Protecting Yourself Against Pesky Plants and Insects
How can you guard against an array of skin irritations related to plants and insects? Experts from the American Academy of Dermatology explain:
While poison ivy is probably the most well-known hazardous plant, there are a multitude of other plants, as well as many insects, that can irritate your skin.
“The skin can be affected by a wide variety of things you might find in your backyard, or even inside your home,” says board-certified dermatologist Amy Y-Y Chen, MD, FAAD, an assistant professor of dermatology at the University of Connecticut School of Medicine in Canton, Conn. “While there are simple precautions that you can take, you have to be aware of what you might run into so you can protect yourself.”
“The best way to avoid skin irritation is to identify the plants and insects that can cause adverse reactions and avoid exposure to them,” adds board-certified dermatologist Julian Trevino, MD, FAAD, professor and chair of dermatology at Wright State University in Dayton, Ohio. “If you think you’ll be coming into contact with something that could cause skin problems — either because it has affected your skin in the past or you have heard it can cause a reaction — you can take preventive measures.”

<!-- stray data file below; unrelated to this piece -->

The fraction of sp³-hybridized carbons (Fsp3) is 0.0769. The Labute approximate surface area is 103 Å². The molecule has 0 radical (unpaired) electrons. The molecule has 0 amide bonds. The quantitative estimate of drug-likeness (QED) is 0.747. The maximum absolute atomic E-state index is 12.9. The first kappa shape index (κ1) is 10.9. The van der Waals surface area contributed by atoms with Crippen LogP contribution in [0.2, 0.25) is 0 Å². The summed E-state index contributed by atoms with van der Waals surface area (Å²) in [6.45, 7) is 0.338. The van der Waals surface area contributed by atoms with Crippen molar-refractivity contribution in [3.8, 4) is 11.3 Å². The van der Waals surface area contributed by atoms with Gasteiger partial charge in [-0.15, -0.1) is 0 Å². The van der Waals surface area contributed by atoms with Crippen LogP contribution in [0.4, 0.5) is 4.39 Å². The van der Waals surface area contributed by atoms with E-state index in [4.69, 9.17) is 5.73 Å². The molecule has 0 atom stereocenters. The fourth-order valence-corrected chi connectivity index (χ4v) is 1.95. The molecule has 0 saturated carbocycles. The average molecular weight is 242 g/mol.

For example, Dr. Trevino says, people can prevent rashes from poison ivy and poison oak by keeping away from plants with “leaves of three.” For additional protection while hiking, gardening or working in areas where these plants are prevalent, he also recommends wearing protective clothing and applying a barrier cream to the skin. He says those who have been exposed to poison ivy, oak or sumac can limit the resulting rash by immediately rinsing the affected skin area.
“People may think they’re more likely to develop a rash while hiking in the woods than enjoying a drink by the pool,” Trevino says. “But if that drink happens to be a margarita or a beer with a lime, they could end up with itchy red skin at the end of the day.” He says the combination of ultraviolet radiation and exposure to certain plants, including citrus fruits like lemons and limes, may result in a condition called phytophotodermatitis, which causes a rash followed by hyperpigmentation. To avoid this condition, he suggests rinsing the skin and reapplying sunscreen after eating or drinking citrus while outside in the sun.
According to Trevino, people may not even need to leave their home or garden to develop a plant-induced rash, as several common plants and foods found in the home and garden may cause skin reactions. He says some flowers and bulbs — including chrysanthemums, Peruvian lilies, and tulip and daffodil bulbs — contain chemicals that can irritate the skin or result in an allergic reaction. Additionally, he says, some plants used in spicy foods, like chili peppers and horseradish, contain chemicals that can cause skin irritation.